It took me about six holes to adjust my thinking to a new shorter course. What club to use off the tee to set up the club I wanted to use into the green. The red tees were placed in some pretty nasty spots — there wasn’t always a clear look at the fairway, or hazards got brought into play that kept the driver in the bag. In short, the way I played every hole had to be thought through fresh.

Shorter doesn’t mean easier. You can still hit your drive into the weeds. You can still clank an iron into a water hazard. You can still three-putt. You can get caught up between both getting to greedy and being too conservative, and get bitten each way. You still have to hit good shots to score, and you will still pay for the bad ones.

Playing a shorter course doesn’t mean that you’ll hit very shot pure. It means you have to manage your mistakes in a different way, and find out how to think your way around an unfamiliar golf course. In short, it will open your eyes about how you make your way around a golf course, and expose deficiencies in your game you didn’t realize were there.

I predicted I’d shoot a 78, shot a 79. It was great fun the whole day. I recommend you try it.

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www.therecreationalgolfer.com

The Secret to Success in Golf – Simplify

[August 2019: To find out how to have a simple swing, see Bob’s Living Golf Book instead of this post.]

Sometime I go to the range and hit golf balls just great. I come home and think I have finally found it. Then the next time I go out I can’t repeat my success because I forgot what I did. Raise your hand if that’s you, too.

I finally figure out what’s wrong. Those swings have been too complicated. Too many moving parts. Too many positions to hit, too many movements to make. It’s a wonder I can do it once.

The solution, and your entrée to a good golf swing, is to simplify it. Just take the club back, and swing it through.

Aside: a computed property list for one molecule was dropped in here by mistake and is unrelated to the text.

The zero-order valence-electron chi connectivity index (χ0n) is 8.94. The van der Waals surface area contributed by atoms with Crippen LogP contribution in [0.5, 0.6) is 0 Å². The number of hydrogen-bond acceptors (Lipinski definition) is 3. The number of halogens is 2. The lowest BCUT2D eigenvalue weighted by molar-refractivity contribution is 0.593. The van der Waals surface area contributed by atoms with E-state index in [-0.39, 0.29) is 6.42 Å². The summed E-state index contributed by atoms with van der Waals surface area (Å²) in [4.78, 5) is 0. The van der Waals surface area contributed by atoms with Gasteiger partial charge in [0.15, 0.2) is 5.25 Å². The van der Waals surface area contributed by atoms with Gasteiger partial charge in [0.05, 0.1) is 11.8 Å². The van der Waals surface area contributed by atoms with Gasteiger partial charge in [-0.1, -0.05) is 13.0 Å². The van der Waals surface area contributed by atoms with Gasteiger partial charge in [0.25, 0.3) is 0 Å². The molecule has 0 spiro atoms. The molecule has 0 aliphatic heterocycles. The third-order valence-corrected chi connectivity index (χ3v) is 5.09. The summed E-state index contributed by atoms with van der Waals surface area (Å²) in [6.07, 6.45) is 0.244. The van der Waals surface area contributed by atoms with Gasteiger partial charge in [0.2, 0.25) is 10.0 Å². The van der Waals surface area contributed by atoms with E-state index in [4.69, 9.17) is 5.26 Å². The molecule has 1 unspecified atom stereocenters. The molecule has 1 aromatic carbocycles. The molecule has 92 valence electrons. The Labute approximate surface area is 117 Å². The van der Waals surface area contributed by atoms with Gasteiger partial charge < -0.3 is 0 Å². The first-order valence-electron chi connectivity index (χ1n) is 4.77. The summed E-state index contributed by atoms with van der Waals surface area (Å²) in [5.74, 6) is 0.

You have a basic swing; you know how to hit the ball. What I’m saying is start throwing out the complicated stuff, all those little things you try to keep track of. See how much you can simplify your swing. See how easy you can make it. Strip away all the non-essentials and just swing back and through.

Sure, there will still be a lot of stuff going on. Even a”simple” swing isn’t simple. But here’s what you will find out. When your swing has been simplified, the thought that will be in your head when you’re standing over the ball is one of performing with confidence. You will know, trust completely, that if you swing this way the ball will go straight and far. That it just has to.

I would bet that if you asked a number of golfers how confident they feel over the ball, they would say, “Not that much all the time.” It’s that confidence that leads to a good shot, and you only have confidence if you know what you’re doing. Really know what you’re doing.

And how much easier is to really know what you’re doing if your swing is so simple that you could do it in your sleep? That’s the key here. It’s getting a swing that is so easy for you to remember that you can do it time after time, day after day, month after month.

That swing is a simple swing.

So go to the range, or better, take some plastic golf balls to your back yard, and start getting rid of the baggage. Go for a simple, relaxed, rhythmic swing. It’s all you need to play well.

Visit www.therecreationalgolfer.com

The Three Most Important Golf Clubs

[Comments added January 2018.]

There’s a chapter by this name in Harvey Penick’s Little Red Book.   He says the three most important clubs are, putter, driver, and wedge, in that order.   Ben Hogan, he reported, said driver, putter, and wedge.   

Penick went on to give the reasons for his order, but we never heard Hogan’s reasons for his.   Here they are, gathered from what I have read of Hogan’s writings.

Hitting a good drive puts you on offense.   It leaves the ball in the part of the fairway where the green, and even the pin, can be attacked.   

You should have a plan at the outset of every hole, and getting the ball off the tee into the right place is the key to carrying out your plan.   

Hogan off the tee wasn’t interested in distance.   He had a spot marked out where he wanted the ball to end up and his goal was to hit it there.   

[For recreational golfers, getting the ball in the fairway off the tee is paramount to making par.]